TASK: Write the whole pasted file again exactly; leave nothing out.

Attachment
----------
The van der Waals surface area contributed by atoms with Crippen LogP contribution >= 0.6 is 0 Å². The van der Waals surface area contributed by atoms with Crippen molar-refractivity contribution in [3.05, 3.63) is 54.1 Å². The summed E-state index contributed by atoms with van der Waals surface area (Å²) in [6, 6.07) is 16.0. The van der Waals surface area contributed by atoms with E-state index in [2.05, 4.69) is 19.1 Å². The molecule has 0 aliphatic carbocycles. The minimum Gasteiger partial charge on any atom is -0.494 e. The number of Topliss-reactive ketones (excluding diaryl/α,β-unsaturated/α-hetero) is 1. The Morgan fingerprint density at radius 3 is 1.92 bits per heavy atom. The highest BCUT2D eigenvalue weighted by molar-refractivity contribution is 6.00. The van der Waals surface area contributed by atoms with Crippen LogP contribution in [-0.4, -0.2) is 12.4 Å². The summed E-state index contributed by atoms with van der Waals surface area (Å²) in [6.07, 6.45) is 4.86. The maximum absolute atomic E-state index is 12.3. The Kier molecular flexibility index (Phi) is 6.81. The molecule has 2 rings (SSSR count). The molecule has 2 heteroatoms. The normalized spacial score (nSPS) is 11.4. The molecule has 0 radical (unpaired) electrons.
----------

The van der Waals surface area contributed by atoms with Crippen LogP contribution >= 0.6 is 0 Å². The van der Waals surface area contributed by atoms with Crippen molar-refractivity contribution in [3.05, 3.63) is 54.1 Å². The summed E-state index contributed by atoms with van der Waals surface area (Å²) in [6, 6.07) is 16.0. The van der Waals surface area contributed by atoms with E-state index in [2.05, 4.69) is 19.1 Å². The molecule has 0 aliphatic carbocycles. The minimum Gasteiger partial charge on any atom is -0.494 e. The number of Topliss-reactive ketones (excluding diaryl/α,β-unsaturated/α-hetero) is 1. The Morgan fingerprint density at radius 3 is 1.92 bits per heavy atom. The highest BCUT2D eigenvalue weighted by molar-refractivity contribution is 6.00. The van der Waals surface area contributed by atoms with Crippen LogP contribution in [-0.4, -0.2) is 12.4 Å². The summed E-state index contributed by atoms with van der Waals surface area (Å²) in [6.07, 6.45) is 4.86. The maximum absolute atomic E-state index is 12.3. The Kier molecular flexibility index (Phi) is 6.81. The molecule has 2 rings (SSSR count). The molecule has 2 heteroatoms. The normalized spacial score (nSPS) is 11.4. The molecule has 0 radical (unpaired) electrons.